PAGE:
SIBS Pittsburgh faculty have collaborated on several large observational studies and randomized trials that will be used as case studies in the summer program. These case studies include studies of heart and lung disease, diabetes, dental caries, and hepatitis-C, as well as population-based studies of African American families in Pittsburgh and a population-based survey of health risk factors in Allegheny County. Data from these studies will be used throughout the program.
- Bypass Angioplasty Revascularization Investigation (BARI)
BARI is a multi-center randomized clinical trial to compare the efficacy of coronary angioplasty and coronary artery bypass surgery for patients with multi-vessel coronary artery disease. Coronary angioplasty is a procedure done to open an artery in the heart that has been narrowed. This allows better blood flow through the artery and to heart muscle without the need for open-heart surgery. Coronary bypass surgery is a procedure to allow blood to flow to heart muscle despite blocked arteries. It uses a healthy blood vessel taken from another part of the body and connects it to the other arteries in the heart so that blood is bypassed around the diseased or blocked area.
The primary goal of BARI is to assess whether coronary angioplasty is any worse than coronary artery bypass surgery in terms of 5-year mortality. Although the primary result of the trial indicated no significant difference in overall 5-year mortality between these two procedures, in the subgroup of patients receiving medical treatment for diabetes, 5-year survival was significantly higher for those assigned to coronary artery bypass surgery compared to those receiving coronary angioplasty. In 1997, BARI was funded to extend patient follow-up to a minimum of 10 years to allow a comparison of the long-term outcome between these two initial treatment strategies. A subsequent randomized trial of these two procedures in patients with diabetes (BARI 2D) recently was completed.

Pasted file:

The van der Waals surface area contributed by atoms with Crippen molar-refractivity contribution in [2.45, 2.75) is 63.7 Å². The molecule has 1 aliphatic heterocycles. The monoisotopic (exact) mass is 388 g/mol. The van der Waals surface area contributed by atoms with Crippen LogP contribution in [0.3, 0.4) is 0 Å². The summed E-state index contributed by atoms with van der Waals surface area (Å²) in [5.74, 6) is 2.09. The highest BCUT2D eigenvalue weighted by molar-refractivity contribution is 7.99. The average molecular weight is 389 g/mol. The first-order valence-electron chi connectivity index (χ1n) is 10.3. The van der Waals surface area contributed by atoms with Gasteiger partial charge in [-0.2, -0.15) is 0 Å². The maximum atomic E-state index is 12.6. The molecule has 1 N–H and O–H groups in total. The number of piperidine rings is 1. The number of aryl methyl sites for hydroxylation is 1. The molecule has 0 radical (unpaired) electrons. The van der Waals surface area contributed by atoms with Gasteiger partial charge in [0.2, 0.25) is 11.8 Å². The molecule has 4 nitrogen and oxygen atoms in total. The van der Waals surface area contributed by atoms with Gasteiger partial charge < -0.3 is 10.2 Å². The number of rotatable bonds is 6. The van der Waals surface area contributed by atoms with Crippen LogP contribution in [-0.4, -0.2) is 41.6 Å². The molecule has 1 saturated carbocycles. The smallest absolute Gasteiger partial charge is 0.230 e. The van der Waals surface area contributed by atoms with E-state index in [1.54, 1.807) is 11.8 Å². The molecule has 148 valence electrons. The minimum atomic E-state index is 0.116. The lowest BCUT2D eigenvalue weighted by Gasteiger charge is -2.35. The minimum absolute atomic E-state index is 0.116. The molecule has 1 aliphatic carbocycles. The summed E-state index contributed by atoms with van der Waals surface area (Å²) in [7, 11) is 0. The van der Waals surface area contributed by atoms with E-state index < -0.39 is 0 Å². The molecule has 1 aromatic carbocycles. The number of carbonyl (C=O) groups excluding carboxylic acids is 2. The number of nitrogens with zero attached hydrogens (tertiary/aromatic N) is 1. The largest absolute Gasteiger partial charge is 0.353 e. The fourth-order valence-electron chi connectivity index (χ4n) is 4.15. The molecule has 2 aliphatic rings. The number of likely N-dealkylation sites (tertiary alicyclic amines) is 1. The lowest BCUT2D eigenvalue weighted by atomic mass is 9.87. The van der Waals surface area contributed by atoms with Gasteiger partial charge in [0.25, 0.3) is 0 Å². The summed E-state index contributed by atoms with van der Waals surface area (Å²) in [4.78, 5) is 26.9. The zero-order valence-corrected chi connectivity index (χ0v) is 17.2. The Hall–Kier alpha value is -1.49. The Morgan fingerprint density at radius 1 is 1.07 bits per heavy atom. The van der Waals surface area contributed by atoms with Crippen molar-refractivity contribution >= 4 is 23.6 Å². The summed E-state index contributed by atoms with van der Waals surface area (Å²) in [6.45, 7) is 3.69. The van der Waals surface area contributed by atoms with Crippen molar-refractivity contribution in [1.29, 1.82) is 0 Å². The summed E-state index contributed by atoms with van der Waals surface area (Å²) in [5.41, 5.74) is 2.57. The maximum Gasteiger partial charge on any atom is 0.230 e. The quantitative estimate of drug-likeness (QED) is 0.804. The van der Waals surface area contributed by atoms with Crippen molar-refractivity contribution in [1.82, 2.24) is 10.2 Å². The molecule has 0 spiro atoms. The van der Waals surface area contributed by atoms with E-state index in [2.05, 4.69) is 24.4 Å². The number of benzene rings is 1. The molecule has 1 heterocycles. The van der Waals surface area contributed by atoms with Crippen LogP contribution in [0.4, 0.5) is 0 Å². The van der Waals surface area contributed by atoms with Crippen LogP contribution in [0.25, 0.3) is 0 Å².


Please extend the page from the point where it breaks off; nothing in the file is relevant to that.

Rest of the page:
- The Bypass Angioplasty Revascularization Investigation 2 Diabetes (BARI 2D) trial
BARI 2D, an extension of BARI, is a multi-center randomized clinical trial designed to determine in patients with Type 2 diabetes and stable coronary artery disease (CAD): 1) the efficacy of initial elective coronary revascularization combined with aggressive medical therapy, compared to an initial strategy of aggressive medical therapy alone; and 2) the efficacy of a strategy of providing more insulin (endogenous or exogenous), versus a strategy of increasing sensitivity to insulin (reducing insulin resistance), in the management of hyperglycemia, with a target HbA1c level of < 7.0% for each strategy. Coronary revascularization is a method to alleviate the symptoms of ischemic heart disease and improve survival. HbA1c is a lab test that displays the average level of blood sugar (glucose) for the previous 3 months and HbA1c level of < 7.0% is a standard criteria for controlling diabetes.
The primary goal of the BARI 2D trial is to test the following two hypotheses: 1) Coronary Revascularization Hypothesis: a strategy of initial elective revascularization of choice (surgical or catheter-based) combined with aggressive medical therapy results in lower 5-year mortality compared to a strategy of aggressive medical therapy alone; 2) Method of Glycemic Control Hypothesis: with a target HbA1c level of <7.0%, a strategy of hyperglycemia management directed at insulin sensitization results in lower 5-year mortality compared to a strategy of insulin provision.
Ischemic heart disease occurs when the arteries that bring oxygen-rich blood to the heart are blocked. Although ischemic disease seems to be more common in men, more women than men die from this condition each year because the symptoms are not detected via the traditional diagnostic techniques that are based on men’s disease. Women tend to have different patterns of chest pain than men, and have chest pain without detectable obstructive arteries of the heart. The purpose of this study is to elucidate the mechanisms of heart disease in women.